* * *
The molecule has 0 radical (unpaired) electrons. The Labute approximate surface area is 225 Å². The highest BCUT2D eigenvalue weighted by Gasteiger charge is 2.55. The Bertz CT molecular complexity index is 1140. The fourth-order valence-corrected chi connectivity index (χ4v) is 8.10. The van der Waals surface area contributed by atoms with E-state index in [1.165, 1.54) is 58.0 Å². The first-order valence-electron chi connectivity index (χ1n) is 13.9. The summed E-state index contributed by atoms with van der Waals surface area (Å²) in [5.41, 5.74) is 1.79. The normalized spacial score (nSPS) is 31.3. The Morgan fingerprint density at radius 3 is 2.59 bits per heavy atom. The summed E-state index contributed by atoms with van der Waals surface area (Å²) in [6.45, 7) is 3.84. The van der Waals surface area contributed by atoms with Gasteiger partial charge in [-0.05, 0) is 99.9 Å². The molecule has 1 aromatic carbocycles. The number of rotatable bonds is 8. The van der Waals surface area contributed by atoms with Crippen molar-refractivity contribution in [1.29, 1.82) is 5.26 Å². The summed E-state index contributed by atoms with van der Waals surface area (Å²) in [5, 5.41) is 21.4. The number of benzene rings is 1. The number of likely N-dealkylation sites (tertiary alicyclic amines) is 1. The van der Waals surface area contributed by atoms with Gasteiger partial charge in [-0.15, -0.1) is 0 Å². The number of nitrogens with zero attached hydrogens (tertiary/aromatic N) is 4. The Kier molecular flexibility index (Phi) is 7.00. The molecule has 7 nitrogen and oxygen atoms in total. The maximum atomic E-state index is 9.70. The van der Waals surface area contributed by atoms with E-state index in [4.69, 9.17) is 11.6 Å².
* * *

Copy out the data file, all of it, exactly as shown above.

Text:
The molecule has 0 radical (unpaired) electrons. The Labute approximate surface area is 225 Å². The highest BCUT2D eigenvalue weighted by Gasteiger charge is 2.55. The Bertz CT molecular complexity index is 1140. The fourth-order valence-corrected chi connectivity index (χ4v) is 8.10. The van der Waals surface area contributed by atoms with E-state index in [1.165, 1.54) is 58.0 Å². The first-order valence-electron chi connectivity index (χ1n) is 13.9. The summed E-state index contributed by atoms with van der Waals surface area (Å²) in [5.41, 5.74) is 1.79. The normalized spacial score (nSPS) is 31.3. The Morgan fingerprint density at radius 3 is 2.59 bits per heavy atom. The summed E-state index contributed by atoms with van der Waals surface area (Å²) in [6.45, 7) is 3.84. The van der Waals surface area contributed by atoms with Gasteiger partial charge in [-0.05, 0) is 99.9 Å². The molecule has 1 aromatic carbocycles. The number of rotatable bonds is 8. The van der Waals surface area contributed by atoms with Crippen molar-refractivity contribution in [1.29, 1.82) is 5.26 Å². The summed E-state index contributed by atoms with van der Waals surface area (Å²) in [5, 5.41) is 21.4. The number of benzene rings is 1. The number of likely N-dealkylation sites (tertiary alicyclic amines) is 1. The van der Waals surface area contributed by atoms with Gasteiger partial charge in [-0.15, -0.1) is 0 Å². The number of nitrogens with zero attached hydrogens (tertiary/aromatic N) is 4. The Kier molecular flexibility index (Phi) is 7.00. The molecule has 7 nitrogen and oxygen atoms in total. The maximum atomic E-state index is 9.70. The van der Waals surface area contributed by atoms with E-state index in [4.69, 9.17) is 11.6 Å².